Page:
Blockchain experiment: A step towards the future

by: Karin Kersten

There are many things that Bitcoin is not. It’s not stable. It’s not regulated. Its future is not certain. But there’s one thing that Bitcoin definitely is: proof of concept that the technology behind it – Blockchain – can change the game for the financial industry. And on the basis of that idea, ABN AMRO has initiated an experiment to explore the potential of Blockchain, and the possibilities it may hold for the future of Trade Finance.

Room for innovation

The only place in ABN AMRO where you will still see fax machines is in the Trade Finance department. That’s because these highly complex trades – involving multiple partners, distributors, financial institutions and processors – are dominated by the paper trail. Each stakeholder is responsible for its own part of the trail, and there is little or no transparency. If at any point in an international trade, a shipment gets lost or misdirected, it can take quite some time to locate the responsible party and the lost goods or paperwork. Of course, the consequence is lost time and money.

Blockchain technology may hold the key to do something we’ve never been able to do before: bring a level of transparency, validity, security and cost efficiency to the process that can reduce risks for us, reduce costs for partners, and increase customer satisfaction, all at the same time.

A new frontier

That’s why ABN AMRO, as part of its strategy for innovation, is initiating an experiment to explore the possibilities that Blockchain has to offer. With its highly secure, verifiable transaction structure, Blockchain might allow the entire supply chain to have access to information, contracts, status updates and payment systems. The entire trade process – from order, to shipment, to payment – can be monitored and accounted for. Through shared responsibility, all stakeholders can streamline their stage of the process, resulting in an overall improvement of the entire system.

Testing the waters

That, at least, is the theory. The experiment, which will involve software companies, other Dutch banks, and Blockchain experts, will begin by testing various Blockchain designs and their potential. If we are able to identify a technology that serves all the needs of the trade process, we will build a Blockchain-based solution designed to manage a trade. If all goes according to plan, the final step of the experiment will be to execute an actual trade, using Blockchain from start to finish.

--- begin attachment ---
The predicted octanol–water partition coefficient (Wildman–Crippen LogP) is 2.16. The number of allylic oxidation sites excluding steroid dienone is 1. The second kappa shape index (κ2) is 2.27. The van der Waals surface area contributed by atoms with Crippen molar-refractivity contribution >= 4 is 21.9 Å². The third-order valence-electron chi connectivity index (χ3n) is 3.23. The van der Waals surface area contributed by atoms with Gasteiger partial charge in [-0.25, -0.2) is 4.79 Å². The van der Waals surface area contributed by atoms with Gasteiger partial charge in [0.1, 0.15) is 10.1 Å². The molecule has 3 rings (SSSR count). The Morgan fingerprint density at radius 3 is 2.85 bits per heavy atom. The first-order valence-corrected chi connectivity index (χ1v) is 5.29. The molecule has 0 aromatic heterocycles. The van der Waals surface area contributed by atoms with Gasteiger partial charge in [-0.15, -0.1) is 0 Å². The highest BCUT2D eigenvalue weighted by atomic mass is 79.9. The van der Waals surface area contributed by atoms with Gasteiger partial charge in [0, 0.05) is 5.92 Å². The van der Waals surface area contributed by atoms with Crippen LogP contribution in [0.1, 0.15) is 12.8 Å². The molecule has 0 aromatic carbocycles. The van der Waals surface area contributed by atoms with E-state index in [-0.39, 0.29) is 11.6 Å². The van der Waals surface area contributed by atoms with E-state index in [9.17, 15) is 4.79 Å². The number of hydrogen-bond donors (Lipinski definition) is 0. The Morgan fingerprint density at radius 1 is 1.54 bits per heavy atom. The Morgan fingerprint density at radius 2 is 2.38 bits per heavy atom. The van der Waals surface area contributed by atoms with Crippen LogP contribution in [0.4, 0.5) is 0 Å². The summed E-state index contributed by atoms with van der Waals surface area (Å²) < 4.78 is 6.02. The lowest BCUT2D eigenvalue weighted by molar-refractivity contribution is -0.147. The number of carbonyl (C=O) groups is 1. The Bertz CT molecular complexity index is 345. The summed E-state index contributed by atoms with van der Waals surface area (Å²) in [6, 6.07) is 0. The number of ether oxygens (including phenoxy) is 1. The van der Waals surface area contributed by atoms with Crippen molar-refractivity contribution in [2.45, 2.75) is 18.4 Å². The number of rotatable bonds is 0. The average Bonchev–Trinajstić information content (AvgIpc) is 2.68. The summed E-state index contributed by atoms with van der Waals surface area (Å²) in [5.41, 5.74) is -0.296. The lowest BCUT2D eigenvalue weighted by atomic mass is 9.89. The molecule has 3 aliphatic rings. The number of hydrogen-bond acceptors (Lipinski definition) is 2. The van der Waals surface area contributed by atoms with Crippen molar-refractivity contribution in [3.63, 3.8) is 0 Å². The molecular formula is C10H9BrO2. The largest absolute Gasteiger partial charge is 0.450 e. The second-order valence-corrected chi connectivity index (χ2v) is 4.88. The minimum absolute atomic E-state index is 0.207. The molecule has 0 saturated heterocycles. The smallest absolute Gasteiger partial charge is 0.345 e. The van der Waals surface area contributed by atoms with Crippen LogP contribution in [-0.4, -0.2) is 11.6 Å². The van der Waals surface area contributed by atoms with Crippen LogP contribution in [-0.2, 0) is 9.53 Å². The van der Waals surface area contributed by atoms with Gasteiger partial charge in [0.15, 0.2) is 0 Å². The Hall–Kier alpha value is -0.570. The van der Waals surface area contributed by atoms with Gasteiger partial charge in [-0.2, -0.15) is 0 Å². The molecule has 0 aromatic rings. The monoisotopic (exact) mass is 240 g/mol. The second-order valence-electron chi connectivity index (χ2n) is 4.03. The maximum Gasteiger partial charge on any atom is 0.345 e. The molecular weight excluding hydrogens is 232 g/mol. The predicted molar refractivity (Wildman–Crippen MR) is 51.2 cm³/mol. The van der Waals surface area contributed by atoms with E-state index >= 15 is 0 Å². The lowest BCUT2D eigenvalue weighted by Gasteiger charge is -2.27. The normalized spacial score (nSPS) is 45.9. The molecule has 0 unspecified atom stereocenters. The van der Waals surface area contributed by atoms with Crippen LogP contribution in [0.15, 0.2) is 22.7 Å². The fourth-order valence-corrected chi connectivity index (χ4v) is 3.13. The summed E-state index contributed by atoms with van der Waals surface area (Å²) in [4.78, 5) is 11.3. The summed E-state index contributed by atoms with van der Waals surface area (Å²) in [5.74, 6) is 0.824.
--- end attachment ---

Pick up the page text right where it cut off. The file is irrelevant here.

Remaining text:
Shared responsibility

Since the trade ledgers on the Blockchain will be de-centrally distributed, every partner in the supply chain can know the trade status with certainty, and can be prepared to execute their part. Letters of Credit and Bills of Lading will be replaced by a token on the ledger, so that everyone has insight into the same information, and the chances of lost or misdirected goods or paperwork can be eliminated. Smart Contracts with digital signatures create a transparent overview that creates trust. And trust is crucial to facilitate trade.

Putting our money where our mouth is

ABN AMRO is already a leader in Trade Finance. That’s why it is especially important that we initiate this kind of experiment. With the strength of our reputation and our international traction, we lend credibility to the innovation process, and encourage other partners to participate. Now is the time for engagement. The more stakeholders that get involved, the more we can utilise that change to benefit our businesses.

The look of success

The act of conducting the experiment is already a success for ABN AMRO and its partners. Only by exploring and testing the possibilities of Blockchain technology can we truly discover what it can do for the industry. We must first verify that it can do what we think it can do. And then we can start to do it.

If we can achieve a successful trade with Blockchain technology, it will open the door to more partnerships, more expansion, and many more possibilities. The network effect will begin to take hold. The more partners we can involve in our exploration, the bigger the impact our discoveries can have. And as suppliers, traders, banks and harbours join us in our quest to gather and share information, our horizons only get broader. It will be the first steps towards a global trade solution that can revolutionise the industry.

Co-author: Sander van Loosbroek, Oelan